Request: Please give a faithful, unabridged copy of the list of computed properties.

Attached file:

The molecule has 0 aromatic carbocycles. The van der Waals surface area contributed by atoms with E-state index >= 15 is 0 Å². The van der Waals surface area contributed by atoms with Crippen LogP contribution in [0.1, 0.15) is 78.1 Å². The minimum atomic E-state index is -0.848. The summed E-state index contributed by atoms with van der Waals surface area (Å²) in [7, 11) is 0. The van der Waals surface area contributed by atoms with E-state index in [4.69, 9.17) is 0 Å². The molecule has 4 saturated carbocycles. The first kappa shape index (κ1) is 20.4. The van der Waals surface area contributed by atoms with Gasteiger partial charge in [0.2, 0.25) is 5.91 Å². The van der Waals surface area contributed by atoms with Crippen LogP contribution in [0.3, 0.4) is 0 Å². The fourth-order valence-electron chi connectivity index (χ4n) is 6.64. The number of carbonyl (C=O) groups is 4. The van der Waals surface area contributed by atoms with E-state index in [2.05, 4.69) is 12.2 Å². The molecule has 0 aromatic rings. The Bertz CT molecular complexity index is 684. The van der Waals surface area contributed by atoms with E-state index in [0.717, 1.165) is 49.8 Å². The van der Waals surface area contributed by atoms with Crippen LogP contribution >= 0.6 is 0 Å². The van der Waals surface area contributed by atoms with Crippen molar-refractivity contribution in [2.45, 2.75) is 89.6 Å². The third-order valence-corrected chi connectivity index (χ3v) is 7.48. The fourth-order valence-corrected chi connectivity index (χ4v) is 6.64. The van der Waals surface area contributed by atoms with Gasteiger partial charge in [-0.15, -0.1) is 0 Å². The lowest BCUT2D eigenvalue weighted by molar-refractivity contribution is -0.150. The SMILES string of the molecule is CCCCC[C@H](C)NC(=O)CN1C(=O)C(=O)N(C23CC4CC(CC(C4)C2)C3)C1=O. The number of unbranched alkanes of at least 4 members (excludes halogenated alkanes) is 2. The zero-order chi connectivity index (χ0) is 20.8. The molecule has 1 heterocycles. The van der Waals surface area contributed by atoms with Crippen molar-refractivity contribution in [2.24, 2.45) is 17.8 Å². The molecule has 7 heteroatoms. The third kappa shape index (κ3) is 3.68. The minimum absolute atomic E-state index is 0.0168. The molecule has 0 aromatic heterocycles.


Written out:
The molecule has 0 aromatic carbocycles. The van der Waals surface area contributed by atoms with E-state index >= 15 is 0 Å². The van der Waals surface area contributed by atoms with Crippen LogP contribution in [0.1, 0.15) is 78.1 Å². The minimum atomic E-state index is -0.848. The summed E-state index contributed by atoms with van der Waals surface area (Å²) in [7, 11) is 0. The van der Waals surface area contributed by atoms with E-state index in [4.69, 9.17) is 0 Å². The molecule has 4 saturated carbocycles. The first kappa shape index (κ1) is 20.4. The van der Waals surface area contributed by atoms with Gasteiger partial charge in [0.2, 0.25) is 5.91 Å². The van der Waals surface area contributed by atoms with Crippen LogP contribution in [0.3, 0.4) is 0 Å². The fourth-order valence-electron chi connectivity index (χ4n) is 6.64. The number of carbonyl (C=O) groups is 4. The van der Waals surface area contributed by atoms with E-state index in [2.05, 4.69) is 12.2 Å². The molecule has 0 aromatic rings. The Bertz CT molecular complexity index is 684. The van der Waals surface area contributed by atoms with E-state index in [0.717, 1.165) is 49.8 Å². The van der Waals surface area contributed by atoms with Crippen LogP contribution >= 0.6 is 0 Å². The van der Waals surface area contributed by atoms with Crippen molar-refractivity contribution in [2.45, 2.75) is 89.6 Å². The third-order valence-corrected chi connectivity index (χ3v) is 7.48. The fourth-order valence-corrected chi connectivity index (χ4v) is 6.64. The van der Waals surface area contributed by atoms with Gasteiger partial charge in [-0.15, -0.1) is 0 Å². The lowest BCUT2D eigenvalue weighted by molar-refractivity contribution is -0.150. The SMILES string of the molecule is CCCCC[C@H](C)NC(=O)CN1C(=O)C(=O)N(C23CC4CC(CC(C4)C2)C3)C1=O. The number of unbranched alkanes of at least 4 members (excludes halogenated alkanes) is 2. The zero-order chi connectivity index (χ0) is 20.8. The molecule has 1 heterocycles. The van der Waals surface area contributed by atoms with Crippen molar-refractivity contribution in [2.24, 2.45) is 17.8 Å². The molecule has 7 heteroatoms. The third kappa shape index (κ3) is 3.68. The minimum absolute atomic E-state index is 0.0168. The molecule has 0 aromatic heterocycles.